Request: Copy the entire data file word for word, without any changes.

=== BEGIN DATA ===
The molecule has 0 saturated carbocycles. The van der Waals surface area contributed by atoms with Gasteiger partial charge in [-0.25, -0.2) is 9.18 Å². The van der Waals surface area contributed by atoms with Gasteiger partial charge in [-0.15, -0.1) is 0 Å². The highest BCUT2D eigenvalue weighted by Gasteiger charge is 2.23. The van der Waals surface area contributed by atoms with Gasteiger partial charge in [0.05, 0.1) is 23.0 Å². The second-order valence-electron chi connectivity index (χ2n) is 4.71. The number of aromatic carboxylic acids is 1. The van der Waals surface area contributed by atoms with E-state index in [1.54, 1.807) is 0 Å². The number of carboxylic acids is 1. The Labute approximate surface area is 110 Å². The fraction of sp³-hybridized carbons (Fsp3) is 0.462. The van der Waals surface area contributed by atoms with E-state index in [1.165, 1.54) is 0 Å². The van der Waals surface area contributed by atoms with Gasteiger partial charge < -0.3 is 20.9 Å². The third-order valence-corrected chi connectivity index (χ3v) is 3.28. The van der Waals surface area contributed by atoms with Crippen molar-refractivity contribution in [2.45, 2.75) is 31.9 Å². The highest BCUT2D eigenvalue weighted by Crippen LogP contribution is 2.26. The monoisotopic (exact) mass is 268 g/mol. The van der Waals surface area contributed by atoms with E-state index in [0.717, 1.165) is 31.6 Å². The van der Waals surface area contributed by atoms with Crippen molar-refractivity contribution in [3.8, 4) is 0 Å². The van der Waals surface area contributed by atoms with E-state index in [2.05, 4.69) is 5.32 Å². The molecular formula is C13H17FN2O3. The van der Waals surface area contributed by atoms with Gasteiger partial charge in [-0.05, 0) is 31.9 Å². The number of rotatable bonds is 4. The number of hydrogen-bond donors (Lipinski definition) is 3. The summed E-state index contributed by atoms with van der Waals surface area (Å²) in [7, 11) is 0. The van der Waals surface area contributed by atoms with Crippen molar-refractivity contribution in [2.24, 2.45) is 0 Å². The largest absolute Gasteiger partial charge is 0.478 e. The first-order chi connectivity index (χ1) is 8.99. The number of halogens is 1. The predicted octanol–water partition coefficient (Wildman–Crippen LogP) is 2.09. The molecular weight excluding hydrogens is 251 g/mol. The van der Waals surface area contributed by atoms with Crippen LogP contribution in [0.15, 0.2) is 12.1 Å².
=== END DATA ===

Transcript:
The molecule has 0 saturated carbocycles. The van der Waals surface area contributed by atoms with Gasteiger partial charge in [-0.25, -0.2) is 9.18 Å². The van der Waals surface area contributed by atoms with Gasteiger partial charge in [-0.15, -0.1) is 0 Å². The highest BCUT2D eigenvalue weighted by Gasteiger charge is 2.23. The van der Waals surface area contributed by atoms with Gasteiger partial charge in [0.05, 0.1) is 23.0 Å². The second-order valence-electron chi connectivity index (χ2n) is 4.71. The number of aromatic carboxylic acids is 1. The van der Waals surface area contributed by atoms with E-state index in [1.54, 1.807) is 0 Å². The number of carboxylic acids is 1. The Labute approximate surface area is 110 Å². The fraction of sp³-hybridized carbons (Fsp3) is 0.462. The van der Waals surface area contributed by atoms with E-state index in [1.165, 1.54) is 0 Å². The van der Waals surface area contributed by atoms with Gasteiger partial charge < -0.3 is 20.9 Å². The third-order valence-corrected chi connectivity index (χ3v) is 3.28. The van der Waals surface area contributed by atoms with Crippen molar-refractivity contribution in [2.45, 2.75) is 31.9 Å². The highest BCUT2D eigenvalue weighted by Crippen LogP contribution is 2.26. The monoisotopic (exact) mass is 268 g/mol. The van der Waals surface area contributed by atoms with E-state index in [0.717, 1.165) is 31.6 Å². The van der Waals surface area contributed by atoms with Crippen molar-refractivity contribution in [3.8, 4) is 0 Å². The van der Waals surface area contributed by atoms with E-state index in [2.05, 4.69) is 5.32 Å². The molecular formula is C13H17FN2O3. The van der Waals surface area contributed by atoms with Gasteiger partial charge in [-0.05, 0) is 31.9 Å². The number of rotatable bonds is 4. The number of hydrogen-bond donors (Lipinski definition) is 3. The summed E-state index contributed by atoms with van der Waals surface area (Å²) in [7, 11) is 0. The van der Waals surface area contributed by atoms with Crippen molar-refractivity contribution in [2.24, 2.45) is 0 Å². The largest absolute Gasteiger partial charge is 0.478 e. The first-order chi connectivity index (χ1) is 8.99. The number of halogens is 1. The predicted octanol–water partition coefficient (Wildman–Crippen LogP) is 2.09. The molecular weight excluding hydrogens is 251 g/mol. The van der Waals surface area contributed by atoms with Crippen LogP contribution in [0.15, 0.2) is 12.1 Å².